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    30   6:33pm Fri 1 Mar 2013   Share   Quote   Permalink   Like   Dislike  

    I totally agree plus... I was driving on the freeway today and
    there was an accident so I am going to be staying home from now on since I could get killed out there!
    Plus there was a Robbery in a home in my meighborhood so I for sure won't buy a house now. Someone could break in and dteal things or hurt me.

  31. mike2


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    31   6:34pm Fri 1 Mar 2013   Share   Quote   Permalink   Like   Dislike  

    Beware..you might have something bad happen to you in your life.

  32. JodyChunder


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    32   6:59pm Fri 1 Mar 2013   Share   Quote   Permalink   Like (1)   Dislike  

    E-man says

    Of course there's always a chance of..............you fill in the blank.

    Yeah, when the music of chance is harmonic, it lulls one into cocky complacency.

  33. David Losh


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    33   8:18pm Fri 1 Mar 2013   Share   Quote   Permalink   Like   Dislike  

    Did any one else notice today that we went off the fiscal cliff, and the stock market is headed for new highs?

    This is the risk.

  34. mike2


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    34   11:32pm Fri 1 Mar 2013   Share   Quote   Permalink   Like (1)   Dislike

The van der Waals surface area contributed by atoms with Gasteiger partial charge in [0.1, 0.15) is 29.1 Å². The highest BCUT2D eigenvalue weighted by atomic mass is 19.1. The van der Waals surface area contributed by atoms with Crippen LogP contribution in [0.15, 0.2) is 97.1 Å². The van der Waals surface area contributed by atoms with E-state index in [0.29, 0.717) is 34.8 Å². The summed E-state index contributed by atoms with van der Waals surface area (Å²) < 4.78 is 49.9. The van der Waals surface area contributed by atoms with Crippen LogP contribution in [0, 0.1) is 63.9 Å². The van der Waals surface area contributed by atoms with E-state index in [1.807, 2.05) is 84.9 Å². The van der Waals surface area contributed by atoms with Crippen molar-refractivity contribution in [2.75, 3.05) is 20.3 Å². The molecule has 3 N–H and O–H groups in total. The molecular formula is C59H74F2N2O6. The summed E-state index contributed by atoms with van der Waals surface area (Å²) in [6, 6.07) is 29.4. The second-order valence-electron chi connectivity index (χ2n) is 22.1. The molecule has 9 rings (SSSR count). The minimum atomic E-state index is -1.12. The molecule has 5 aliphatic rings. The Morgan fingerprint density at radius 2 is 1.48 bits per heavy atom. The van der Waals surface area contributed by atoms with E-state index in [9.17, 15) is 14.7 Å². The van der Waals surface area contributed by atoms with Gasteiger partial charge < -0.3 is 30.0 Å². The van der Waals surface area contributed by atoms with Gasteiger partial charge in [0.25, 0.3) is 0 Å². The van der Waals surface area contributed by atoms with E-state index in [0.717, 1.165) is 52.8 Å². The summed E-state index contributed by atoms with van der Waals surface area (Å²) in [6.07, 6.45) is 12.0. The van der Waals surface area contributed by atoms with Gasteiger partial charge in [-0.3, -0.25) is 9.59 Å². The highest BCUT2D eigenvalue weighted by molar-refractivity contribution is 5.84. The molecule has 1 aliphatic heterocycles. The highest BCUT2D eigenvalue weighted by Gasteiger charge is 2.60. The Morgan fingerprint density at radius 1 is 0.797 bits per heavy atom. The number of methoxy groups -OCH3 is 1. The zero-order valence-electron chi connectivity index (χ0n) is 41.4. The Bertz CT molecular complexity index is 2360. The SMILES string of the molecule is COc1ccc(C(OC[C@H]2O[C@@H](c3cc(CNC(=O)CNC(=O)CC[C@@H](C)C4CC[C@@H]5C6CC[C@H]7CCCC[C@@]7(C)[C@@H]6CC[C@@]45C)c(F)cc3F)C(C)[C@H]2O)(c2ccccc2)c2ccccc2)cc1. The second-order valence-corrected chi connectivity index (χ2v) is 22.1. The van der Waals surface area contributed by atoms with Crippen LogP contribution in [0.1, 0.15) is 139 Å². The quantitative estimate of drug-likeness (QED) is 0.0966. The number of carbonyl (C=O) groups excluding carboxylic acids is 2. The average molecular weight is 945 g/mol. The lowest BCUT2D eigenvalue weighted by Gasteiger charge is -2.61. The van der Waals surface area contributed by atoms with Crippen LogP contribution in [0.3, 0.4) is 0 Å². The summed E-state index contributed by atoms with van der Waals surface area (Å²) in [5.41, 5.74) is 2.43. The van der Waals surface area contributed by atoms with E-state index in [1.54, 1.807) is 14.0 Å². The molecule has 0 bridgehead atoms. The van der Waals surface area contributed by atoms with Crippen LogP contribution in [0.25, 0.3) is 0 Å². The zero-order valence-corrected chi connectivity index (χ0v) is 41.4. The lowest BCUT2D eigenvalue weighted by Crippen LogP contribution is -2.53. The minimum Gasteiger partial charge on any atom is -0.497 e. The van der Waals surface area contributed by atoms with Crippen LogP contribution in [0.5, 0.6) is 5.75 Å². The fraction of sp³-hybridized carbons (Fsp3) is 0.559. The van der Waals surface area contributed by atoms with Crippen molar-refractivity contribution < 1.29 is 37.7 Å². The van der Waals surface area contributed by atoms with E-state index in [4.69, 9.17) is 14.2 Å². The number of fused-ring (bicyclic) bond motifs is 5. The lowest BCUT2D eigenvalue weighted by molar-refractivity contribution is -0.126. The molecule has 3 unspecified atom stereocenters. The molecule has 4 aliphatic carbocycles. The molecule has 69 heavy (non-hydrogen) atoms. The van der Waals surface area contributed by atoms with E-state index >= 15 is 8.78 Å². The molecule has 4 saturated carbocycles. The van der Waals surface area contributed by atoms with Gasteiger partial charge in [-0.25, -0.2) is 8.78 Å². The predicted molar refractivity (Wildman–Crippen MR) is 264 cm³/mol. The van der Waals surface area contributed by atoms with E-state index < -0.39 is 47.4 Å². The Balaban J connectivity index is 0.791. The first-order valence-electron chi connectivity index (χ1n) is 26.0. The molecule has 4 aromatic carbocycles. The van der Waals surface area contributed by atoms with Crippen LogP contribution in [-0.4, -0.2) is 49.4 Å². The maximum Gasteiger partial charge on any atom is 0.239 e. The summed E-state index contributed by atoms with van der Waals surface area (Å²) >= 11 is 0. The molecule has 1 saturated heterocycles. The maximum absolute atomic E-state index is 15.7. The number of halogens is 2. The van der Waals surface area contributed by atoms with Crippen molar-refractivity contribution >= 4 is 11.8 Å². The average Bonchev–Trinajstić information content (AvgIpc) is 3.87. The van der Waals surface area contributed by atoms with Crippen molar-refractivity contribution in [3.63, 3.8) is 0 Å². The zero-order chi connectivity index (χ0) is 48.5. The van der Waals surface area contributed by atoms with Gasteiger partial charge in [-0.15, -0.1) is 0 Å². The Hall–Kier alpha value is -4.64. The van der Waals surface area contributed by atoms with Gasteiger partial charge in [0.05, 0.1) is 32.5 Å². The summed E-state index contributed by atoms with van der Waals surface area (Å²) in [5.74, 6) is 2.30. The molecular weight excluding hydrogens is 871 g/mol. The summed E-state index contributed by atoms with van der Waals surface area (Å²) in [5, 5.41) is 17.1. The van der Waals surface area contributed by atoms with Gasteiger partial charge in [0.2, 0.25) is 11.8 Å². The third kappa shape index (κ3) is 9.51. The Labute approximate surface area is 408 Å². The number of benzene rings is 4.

The fiscal cliff was last month...Now it is the Sequester?
    Like U said..the stk mkt went up...Obummer was preaching Big time doom and gloom if it happened..now he is saying it won't be that bad. A cout of $85 billion is like someone making $1000 a week Cutting his pay to $990.00 or $995.00 just 1 less cup of coffee a "FourBucks" I mean StarBucks.

  35. Graybox


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    35   8:49am Sat 2 Mar 2013   Share   Quote   Permalink   Like (1)   Dislike  

    Markets from widgets to digits, stock market to the housing market have a tendency to dislike indecision which plays havoc with "risk management". A well thought out plan needs to be developed with due diligence, risk management and risk/reward hand in hand, and then if the stars all align execute the plan or be left behind. The RE market as an investment instrument is not suitable for everyone, just those prepared with circumstance.

    For most the markets I follow what I am seeing is "risk on-risk off" some what neutral (indecision). The very element of indecision is what I believe will drive the trend in what ever direction it is going for instance S&P up and Gold down, at min. some sort of consolidation.

    One item that will continue to feed the current condition is the debt ceiling issue coming May19. I haven't really followed that but know it is there. Once that is all sliced and dice games on the end of May-1st of June("risk off").
    http://www.bloomberg.com/news/2013-03-01/fitch-reiterates-u-s-downgrade-likely-on-debt-ceiling-crisis.html

    As a result of this being behind us S&P flips, USD weakens, gas prices lowered and the bond market comes back to life as will the RE inventory not to mention lower employment rates as a consequence.

    I'm sure there are other factors that will have an effect, however for the next 2 RE seasons, RE has the potential of gaining some ground "mean" being a reasonable target for housing prices. Anyway, until the midterm elections 2014 start to take place in full with a large dose of the "Done Nothing" blues.